Sermon for Pentecost 7, Year C (the Lukan “Our Father”)

We recite the Our Father every week at Sunday worship, but how often do we think about its deeper meaning? 

Sermon for Pentecost 7, Year C

Luke 11:1-13

July 28, 2019

If I say only two words, “Our Father,” most of you can tell me every word that follows, all the way to the end of the prayer. From a fairly young age, I attended wakes and funerals of (mostly) elderly relatives. Since my mother’s family was Roman Catholic, every wake included a recitation of the rosary. It was usually led by a trusted elder, typically one of my grandmother’s sisters, occasionally a sister-in-law. Even though I didn’t fully understand the meaning behind the words and their repeating patterns, I found the rhythm and repetition a soothing part of the ritual. I can still hear Margaret’s deep voice, steadily praying, “Hail Mary, full of grace, the Lord is with thee…” and “Our Father, who art in heaven, hallowed be…” Though the quick pace at which the prayers were recited was a part of the ritual, I always wondered if such a fast pace were the best way to honor the prayers’ meaning. 

We recite the Our Father every week at Sunday worship, but how often do we think about its deeper meaning? 

Did you notice the very opening of today’s Gospel passage? A disciple asks Jesus about prayer. Though he doesn’t use the word how in his query, it’s one way to interpret the question. In other words, his focus is on the mechanics of prayer. Instead of answering the question directly (He rarely does!), Jesus uses it as a platform to lead the disciples to a deeper meaning and a richer understanding of their faith. Though the verbiage in Luke is simpler than the Our Father found in the Gospel of Matthew (Chapter 6) — each probably reflecting a unique ancient liturgical tradition — the meaning found in Luke is no less profound. The same gift Jesus offered to his disciples in this short yet powerful prayer is available to us.

Rather than instruct his disciples on a method, He invites them to worship God for who God Is, and to call upon God to fulfill our most essential needs. The “thy” or “your” statements are the worship portion of the prayer. God is Hallowed, Holy above all else, beyond all understanding, greater than our most vivid imaginings. We need not comprehend; simple acknowledgement will do. We long for the coming of God’s reign, when every need will be met, when pain and sorrow will cease, where all will be healed, where understanding and love will reign. 

Jesus then invites His disciples — and us — to call upon God for all our needs. This section, of “give, forgive, save,” serves to remind us not only of our need for God, but also of God’s faithful reliability. Jesus calls us to ask only what we need for today. There is no need to acquire material wealth for tomorrow, for God will provide what is essential to maintain life. Notice here Jesus does not instruct us to pray for my daily need, or for that of my family, or my tribe or clan. Jesus tells us instead to pray for our daily bread. It’s not that God doesn’t care about our individual needs. God does, and deeply. But it is easy, particularly in our culture, to focus only on our own needs, and forget those of others. Jesus calls us to remember that we are a community, bonded by our humanity. Because of this bond, our prayer ought to always be that the essential needs of all are met, and that God gives us the will to fill the gaps wherever we find them.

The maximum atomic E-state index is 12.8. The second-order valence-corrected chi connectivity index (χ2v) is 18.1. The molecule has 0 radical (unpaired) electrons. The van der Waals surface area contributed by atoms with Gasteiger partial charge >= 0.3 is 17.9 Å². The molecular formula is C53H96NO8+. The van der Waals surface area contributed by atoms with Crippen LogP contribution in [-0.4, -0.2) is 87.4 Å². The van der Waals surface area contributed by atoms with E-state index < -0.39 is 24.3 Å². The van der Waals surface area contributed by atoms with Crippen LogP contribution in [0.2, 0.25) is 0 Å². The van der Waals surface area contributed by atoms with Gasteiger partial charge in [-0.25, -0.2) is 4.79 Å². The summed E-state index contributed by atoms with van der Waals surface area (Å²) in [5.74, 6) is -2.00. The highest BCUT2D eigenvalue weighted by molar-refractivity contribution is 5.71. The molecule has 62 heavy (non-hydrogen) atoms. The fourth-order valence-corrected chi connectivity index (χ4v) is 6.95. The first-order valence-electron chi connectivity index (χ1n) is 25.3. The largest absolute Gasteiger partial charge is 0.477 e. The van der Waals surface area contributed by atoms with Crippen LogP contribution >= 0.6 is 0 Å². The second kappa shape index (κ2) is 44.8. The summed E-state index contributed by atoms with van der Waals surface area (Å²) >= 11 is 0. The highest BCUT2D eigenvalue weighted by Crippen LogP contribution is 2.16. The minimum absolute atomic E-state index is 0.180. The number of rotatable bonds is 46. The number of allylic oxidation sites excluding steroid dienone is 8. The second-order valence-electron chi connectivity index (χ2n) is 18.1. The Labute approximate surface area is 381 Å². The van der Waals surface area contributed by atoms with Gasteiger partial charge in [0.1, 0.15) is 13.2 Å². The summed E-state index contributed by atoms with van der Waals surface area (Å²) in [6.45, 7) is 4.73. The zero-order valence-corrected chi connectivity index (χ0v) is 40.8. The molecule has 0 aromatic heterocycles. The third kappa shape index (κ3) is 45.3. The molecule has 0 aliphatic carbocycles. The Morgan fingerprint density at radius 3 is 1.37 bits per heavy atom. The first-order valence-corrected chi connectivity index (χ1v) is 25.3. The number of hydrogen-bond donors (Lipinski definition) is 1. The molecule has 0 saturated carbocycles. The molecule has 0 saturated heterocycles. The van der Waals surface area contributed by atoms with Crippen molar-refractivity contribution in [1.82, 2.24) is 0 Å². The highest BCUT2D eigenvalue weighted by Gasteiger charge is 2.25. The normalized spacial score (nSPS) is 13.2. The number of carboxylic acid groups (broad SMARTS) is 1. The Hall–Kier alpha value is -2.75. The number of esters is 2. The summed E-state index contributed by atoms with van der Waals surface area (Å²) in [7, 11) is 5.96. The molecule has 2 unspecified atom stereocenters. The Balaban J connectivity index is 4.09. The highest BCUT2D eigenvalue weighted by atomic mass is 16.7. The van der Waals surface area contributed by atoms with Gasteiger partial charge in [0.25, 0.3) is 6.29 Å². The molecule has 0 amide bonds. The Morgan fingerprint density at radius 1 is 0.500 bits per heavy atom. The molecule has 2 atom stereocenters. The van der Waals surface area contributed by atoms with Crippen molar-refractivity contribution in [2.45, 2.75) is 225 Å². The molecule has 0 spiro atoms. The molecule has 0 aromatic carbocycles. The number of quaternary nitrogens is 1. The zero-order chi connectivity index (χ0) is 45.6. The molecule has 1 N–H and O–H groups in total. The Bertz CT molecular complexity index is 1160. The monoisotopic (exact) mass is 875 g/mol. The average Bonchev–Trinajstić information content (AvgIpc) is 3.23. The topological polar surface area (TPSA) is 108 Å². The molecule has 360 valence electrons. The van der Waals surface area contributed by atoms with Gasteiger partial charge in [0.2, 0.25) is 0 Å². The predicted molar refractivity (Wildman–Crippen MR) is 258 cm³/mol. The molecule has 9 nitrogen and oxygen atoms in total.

Jesus then instructs us to pray for forgiveness, not only for ourselves, but also that we might have the strength and will to forgive others — and isn’t that the hardest part! God’s mercy flows from God’s loving Being always. In our lives, we, too, have the power to give mercy, and the power to withhold it. This doesn’t mean we should submit to those who mistreat us! But…there are ways to forgive those who have hurt us, while still removing ourself from harm’s way. If we forgive, our lives will be richer and better, because we share the mercy we’ve been given, just as Jesus calls us to do, here and throughout the Gospels.

May we, with a deeper understanding, pray into the richness Jesus offers…

Loving God in Heaven

Holy is Your Mighty, Eternal Name

May Your Reign Come — with Haste!

May All Beings, Heavenly and Earthly, 

Strive towards Your Divine Plan

Give to All what they need for today

Inspire and strengthen Us to show the Mercy and Love

First Shown to us by You, God of Love

Stay our Hand, Hold Our Tongue

When we are on the verge of acting or speaking

Outside the Way of Love You Desire for All

For All Greatness, Glory, Power, Majesty and Mystery

Are Yours Alone

God of All

Amen.